Of course, this view ignores the fact that Berry had a national hit with “Maybellene” in the summer of 1955, six months before Elvis even recorded “Heartbreak Hotel.” It’s understandable, then, that Berry would find it hard to concede that Elvis broke down a door that he had already opened himself. Rather than giving a single white singer the credit for popularizing rock ’n’ roll, Chuck Berry gave it to the young, post-war white music audience. “It seems to me,” he noted, “that the white teenagers of the forties and fifties helped launch black artists nationally into the main line of power music.”

Still, there’s no doubt that Chuck Berry understood that Elvis Presley blazed a trail of musical fame that he wanted to follow. According to biography Pegg, “Looking back at the year in the Chess studios that December (1957), Berry must have believed that success on the scale of Elvis Presley’s was now his for the taking … Small wonder, then, that 1958 would become his annus mirablis, cementing his place once and for all in the pantheon of twentieth-century entertainers and musicians.” Indeed, Berry placed eight recordings in the Hot 100 in 1958, making it the most successful year of his career.

• The year the music died for Chuck Berry

Chuck Berry’s star started to fade in 1959, however, as the “Bobby’s” and “Frankie’s” began to take over the pop charts. And in the early months of 1960, his career, along with his personal freedom, suffered a severe set back. On the same day in March when a newspaper article announced Elvis’ discharge from the army, Chuck Berry was on trial for violating the Mann Act (transporting an underage girl across state lines for immoral purposes). Convicted and sentenced to three years in a federal prison (he served 19 months), Berry spent his hard time writing songs to record when he was released.

While Elvis’ musical career began to slide in 1963, Chuck Berry emerged from prison and tried to get his own career back on track. There was some success at first—five chart records in 1964 (including “Promised Land,” which Elvis would record 10 years later)—but soon thereafter he dropped off the charts completely for seven years. While Elvis transformed and revitalized his career by returning to to the stage in the late sixties, Chuck Berry kept his career alive by playing dates in clubs, bars, and Vegas lounges.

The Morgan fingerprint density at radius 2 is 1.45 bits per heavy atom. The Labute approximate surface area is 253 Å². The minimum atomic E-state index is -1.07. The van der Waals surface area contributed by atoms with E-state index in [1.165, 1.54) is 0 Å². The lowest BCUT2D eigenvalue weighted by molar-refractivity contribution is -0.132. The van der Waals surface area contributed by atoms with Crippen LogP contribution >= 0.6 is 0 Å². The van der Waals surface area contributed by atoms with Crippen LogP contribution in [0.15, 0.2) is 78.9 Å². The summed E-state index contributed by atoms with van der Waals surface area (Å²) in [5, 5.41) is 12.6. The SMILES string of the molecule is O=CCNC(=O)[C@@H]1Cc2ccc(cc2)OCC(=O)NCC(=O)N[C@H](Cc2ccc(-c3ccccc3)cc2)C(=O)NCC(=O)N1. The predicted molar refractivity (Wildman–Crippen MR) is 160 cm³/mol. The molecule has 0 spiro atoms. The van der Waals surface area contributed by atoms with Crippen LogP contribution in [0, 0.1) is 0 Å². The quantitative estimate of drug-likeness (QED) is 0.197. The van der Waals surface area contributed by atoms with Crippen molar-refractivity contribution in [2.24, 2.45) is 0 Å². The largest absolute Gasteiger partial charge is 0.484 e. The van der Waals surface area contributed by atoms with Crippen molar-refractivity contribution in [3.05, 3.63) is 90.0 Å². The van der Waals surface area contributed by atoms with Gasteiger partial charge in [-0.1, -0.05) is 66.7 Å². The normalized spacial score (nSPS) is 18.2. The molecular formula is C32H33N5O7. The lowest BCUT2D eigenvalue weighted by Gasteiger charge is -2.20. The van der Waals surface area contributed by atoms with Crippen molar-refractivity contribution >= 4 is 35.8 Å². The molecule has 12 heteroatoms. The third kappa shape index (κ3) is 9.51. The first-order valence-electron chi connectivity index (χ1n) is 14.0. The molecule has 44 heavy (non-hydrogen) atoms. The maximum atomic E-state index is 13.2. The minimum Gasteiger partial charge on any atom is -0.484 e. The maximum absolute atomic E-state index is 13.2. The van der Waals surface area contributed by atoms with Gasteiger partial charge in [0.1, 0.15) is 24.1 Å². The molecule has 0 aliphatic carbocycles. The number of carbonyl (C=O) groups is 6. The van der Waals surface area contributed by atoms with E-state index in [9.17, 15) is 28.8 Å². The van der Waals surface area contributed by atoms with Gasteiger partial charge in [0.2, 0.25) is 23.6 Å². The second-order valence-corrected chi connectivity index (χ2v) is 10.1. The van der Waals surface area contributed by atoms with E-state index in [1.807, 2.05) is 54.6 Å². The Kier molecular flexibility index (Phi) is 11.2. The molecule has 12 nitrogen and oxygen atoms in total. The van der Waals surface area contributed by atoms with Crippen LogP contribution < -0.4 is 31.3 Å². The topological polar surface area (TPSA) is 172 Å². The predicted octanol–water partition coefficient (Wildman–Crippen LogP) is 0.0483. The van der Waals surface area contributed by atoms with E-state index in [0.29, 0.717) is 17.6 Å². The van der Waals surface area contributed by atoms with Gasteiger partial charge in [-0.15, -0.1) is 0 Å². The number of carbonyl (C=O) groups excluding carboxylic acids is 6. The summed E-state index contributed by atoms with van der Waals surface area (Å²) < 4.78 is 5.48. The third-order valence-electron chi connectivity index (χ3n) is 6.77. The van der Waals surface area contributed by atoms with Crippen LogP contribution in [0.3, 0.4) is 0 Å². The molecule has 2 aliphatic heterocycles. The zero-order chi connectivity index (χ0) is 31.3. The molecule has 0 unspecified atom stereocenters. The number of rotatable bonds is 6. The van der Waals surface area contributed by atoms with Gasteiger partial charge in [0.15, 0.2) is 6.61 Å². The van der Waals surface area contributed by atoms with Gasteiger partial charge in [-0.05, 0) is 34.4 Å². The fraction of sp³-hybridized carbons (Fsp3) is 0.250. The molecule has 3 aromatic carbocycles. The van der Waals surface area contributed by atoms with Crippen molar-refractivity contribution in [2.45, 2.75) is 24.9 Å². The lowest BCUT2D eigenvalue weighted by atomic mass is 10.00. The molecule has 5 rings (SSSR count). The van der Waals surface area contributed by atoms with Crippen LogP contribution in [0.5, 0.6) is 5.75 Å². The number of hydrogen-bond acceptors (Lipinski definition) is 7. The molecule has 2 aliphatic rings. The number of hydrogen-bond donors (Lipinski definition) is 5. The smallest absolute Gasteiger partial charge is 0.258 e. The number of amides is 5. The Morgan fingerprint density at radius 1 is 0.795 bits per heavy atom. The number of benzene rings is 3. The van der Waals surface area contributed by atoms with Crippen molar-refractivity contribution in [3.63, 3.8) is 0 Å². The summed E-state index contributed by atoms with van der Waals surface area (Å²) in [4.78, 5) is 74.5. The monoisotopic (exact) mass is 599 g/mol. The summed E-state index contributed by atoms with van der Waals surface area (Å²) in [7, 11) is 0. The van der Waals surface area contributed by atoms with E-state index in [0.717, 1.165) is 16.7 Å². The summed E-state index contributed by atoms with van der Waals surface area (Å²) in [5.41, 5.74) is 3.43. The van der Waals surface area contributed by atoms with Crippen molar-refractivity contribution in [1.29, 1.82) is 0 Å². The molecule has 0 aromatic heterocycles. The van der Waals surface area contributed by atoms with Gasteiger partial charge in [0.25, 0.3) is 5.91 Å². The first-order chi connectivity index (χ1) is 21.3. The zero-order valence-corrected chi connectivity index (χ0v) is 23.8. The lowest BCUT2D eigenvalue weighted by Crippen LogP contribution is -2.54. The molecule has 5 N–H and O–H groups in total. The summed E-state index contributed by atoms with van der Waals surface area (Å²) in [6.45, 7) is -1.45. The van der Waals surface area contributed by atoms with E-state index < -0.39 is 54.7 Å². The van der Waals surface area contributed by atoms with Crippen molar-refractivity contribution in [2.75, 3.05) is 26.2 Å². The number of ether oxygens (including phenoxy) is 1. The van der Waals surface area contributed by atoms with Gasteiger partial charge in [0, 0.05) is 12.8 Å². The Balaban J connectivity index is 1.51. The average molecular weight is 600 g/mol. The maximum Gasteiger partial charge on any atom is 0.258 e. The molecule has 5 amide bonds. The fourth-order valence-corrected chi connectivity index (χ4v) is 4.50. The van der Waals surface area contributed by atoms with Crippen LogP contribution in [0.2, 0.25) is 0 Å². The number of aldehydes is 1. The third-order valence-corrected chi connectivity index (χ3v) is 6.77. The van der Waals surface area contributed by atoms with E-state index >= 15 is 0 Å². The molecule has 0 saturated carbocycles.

• Elvis and Chuck crossed paths in Las Vegas

In was in one of the latter that the only known encounter between Chuck Berry and Elvis Presley took place in 1972. Musician Billy Peek, who was working with Berry at the time, recalls suddenly seeing Elvis in the wings watching Chuck’s show at the Hilton:

“He was dressed to the nines, he had the cape, he had the whole nine yards. He was with his wife at the time, Priscilla Presley; then he comes back the following night with his wife and he’s got Sammy Davis, Jr., with him. So he came two nights to watch Chuck Berry play. It was a pretty big nod to Chuck. I mean you could tell he was enjoying it. Chuck was trying to get him to come up and sing one, but he wouldn’t do it. But that was one of the big highlights at the time.”

Coincidently, that same year Chuck Berry and Elvis Presley converged at the top of the Hot 100 with each singer’s final hit record. On October 28, 1972, “My Ding-A-Ling” became Chuck Berry’s only #1 record, with Elvis’ “Burning Love” right below at #2. It was an appropriate chart-topping meeting of rock ’n’ roll’s old guard. Chuck Berry was 46 and Elvis was 37. — Alan Hanson | © April 2011

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"There’s no doubt that Chuck Berry understood that Elvis Presley blazed a trail of musical fame that he wanted to follow."